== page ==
Pieter Lanchals (1440-1488) was the bailiff of Bruges who was beheaded by the citizens of Bruges for his loyalty to Burgundy and to Maximilian of Austria. His head was exhibited at the Gentpoort. His funerary monument was partly preserved in the Onze-Lieve-Vrouwekerk.

According to a legend that originated in the 19th century, Emperor Maximilian I, husband of Mary of Burgundy, ordered the city to maintain 52 long -necked swans for eternity and to let them swim in the canals.


In the choir space behind the high altar are the tombs of Charles the Bold, last Valois Duke of Burgundy, and that of his daughter, the duchess Mary. The gilded bronze effigies of both father and daughter repose at full length on polished slabs of black stone. Both are crowned, and Charles is represented in full armor and wearing the decoration of the Order of the Golden Fleece. The dress and ornamentation of the bronzed Mary is consistent with the Gothic style, and around the sides of the stone is a genealogy.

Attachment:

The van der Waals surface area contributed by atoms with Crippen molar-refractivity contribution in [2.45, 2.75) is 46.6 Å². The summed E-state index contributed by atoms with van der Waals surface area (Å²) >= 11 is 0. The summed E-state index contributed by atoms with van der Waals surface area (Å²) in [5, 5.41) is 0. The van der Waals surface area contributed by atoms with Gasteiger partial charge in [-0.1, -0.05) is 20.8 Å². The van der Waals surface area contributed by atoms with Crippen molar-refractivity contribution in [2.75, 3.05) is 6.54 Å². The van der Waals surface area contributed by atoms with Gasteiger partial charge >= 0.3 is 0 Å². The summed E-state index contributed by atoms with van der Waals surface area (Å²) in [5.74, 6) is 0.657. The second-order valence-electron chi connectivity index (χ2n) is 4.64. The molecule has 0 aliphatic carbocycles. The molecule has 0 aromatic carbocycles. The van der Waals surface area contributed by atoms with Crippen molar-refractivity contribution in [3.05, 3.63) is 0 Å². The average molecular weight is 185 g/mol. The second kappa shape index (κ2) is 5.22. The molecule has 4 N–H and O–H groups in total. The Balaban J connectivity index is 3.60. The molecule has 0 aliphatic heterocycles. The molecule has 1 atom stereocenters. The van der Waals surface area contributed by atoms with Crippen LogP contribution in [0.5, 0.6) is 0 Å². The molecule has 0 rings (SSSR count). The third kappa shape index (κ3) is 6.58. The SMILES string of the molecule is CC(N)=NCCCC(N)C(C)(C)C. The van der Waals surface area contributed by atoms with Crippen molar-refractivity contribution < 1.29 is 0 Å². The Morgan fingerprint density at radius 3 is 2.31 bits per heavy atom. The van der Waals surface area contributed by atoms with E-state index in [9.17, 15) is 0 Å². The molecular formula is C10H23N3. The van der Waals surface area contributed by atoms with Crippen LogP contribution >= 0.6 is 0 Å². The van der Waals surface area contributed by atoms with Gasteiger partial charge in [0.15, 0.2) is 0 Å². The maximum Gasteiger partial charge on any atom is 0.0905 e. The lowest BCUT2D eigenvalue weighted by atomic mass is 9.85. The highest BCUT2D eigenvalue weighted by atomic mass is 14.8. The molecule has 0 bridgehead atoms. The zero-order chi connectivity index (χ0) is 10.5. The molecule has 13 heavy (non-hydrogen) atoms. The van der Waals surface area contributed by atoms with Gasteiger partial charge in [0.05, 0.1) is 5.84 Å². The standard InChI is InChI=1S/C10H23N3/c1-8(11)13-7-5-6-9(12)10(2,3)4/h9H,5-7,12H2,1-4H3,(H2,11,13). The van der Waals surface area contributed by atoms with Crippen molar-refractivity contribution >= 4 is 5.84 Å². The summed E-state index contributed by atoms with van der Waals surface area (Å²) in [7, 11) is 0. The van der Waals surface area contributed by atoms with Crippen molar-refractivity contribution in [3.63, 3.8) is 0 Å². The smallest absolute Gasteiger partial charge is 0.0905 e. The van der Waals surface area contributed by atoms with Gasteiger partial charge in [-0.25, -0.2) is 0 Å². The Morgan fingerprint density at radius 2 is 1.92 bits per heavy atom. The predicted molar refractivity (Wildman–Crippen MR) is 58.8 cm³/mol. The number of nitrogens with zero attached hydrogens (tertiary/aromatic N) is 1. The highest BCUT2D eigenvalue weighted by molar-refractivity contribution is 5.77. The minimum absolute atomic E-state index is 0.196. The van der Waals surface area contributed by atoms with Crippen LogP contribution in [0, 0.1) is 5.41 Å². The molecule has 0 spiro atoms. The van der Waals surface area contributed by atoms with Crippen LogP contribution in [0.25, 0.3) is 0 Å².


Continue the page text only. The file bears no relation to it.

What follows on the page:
There is glass over the tomb opening so the frescoes on the walls are visible from above, with Jan Borman being the creator of the tomb. The English founder of the convent at Antwerp, Mary Lovel, was buried by the high altar in 1628. She died here whilst trying to establish another convent in the city.

Feast Day – 21st March

Annual Feast Day of Our Lady of Bruges celebrated on 21st March.

Mass Time


  • 12:00 (Noon)
  • Sundays

  • 10:00 am
  • 11:15 am
  • Church Visiting Time

  • Weekdays : 9:30 am to 5:00 pm
  • Sundays : 1:30 pm to 5:00 pm
  • Contact Info

    Church of Our Lady Bruges, 
    Mariastraat, 8000 Brugge, Belgium

    Phone No.


    How to reach the Church

    Ostend–Bruges International Airport, commonly known simply as Ostend Airport in southwest of Ostend, West Flanders in the Flemish Region of Belgium, the city centre of Bruges is the nearby Airport to the Church.

    Brugge Transit Stop in Bruges, Belgium is the nearby Train Station to the Church.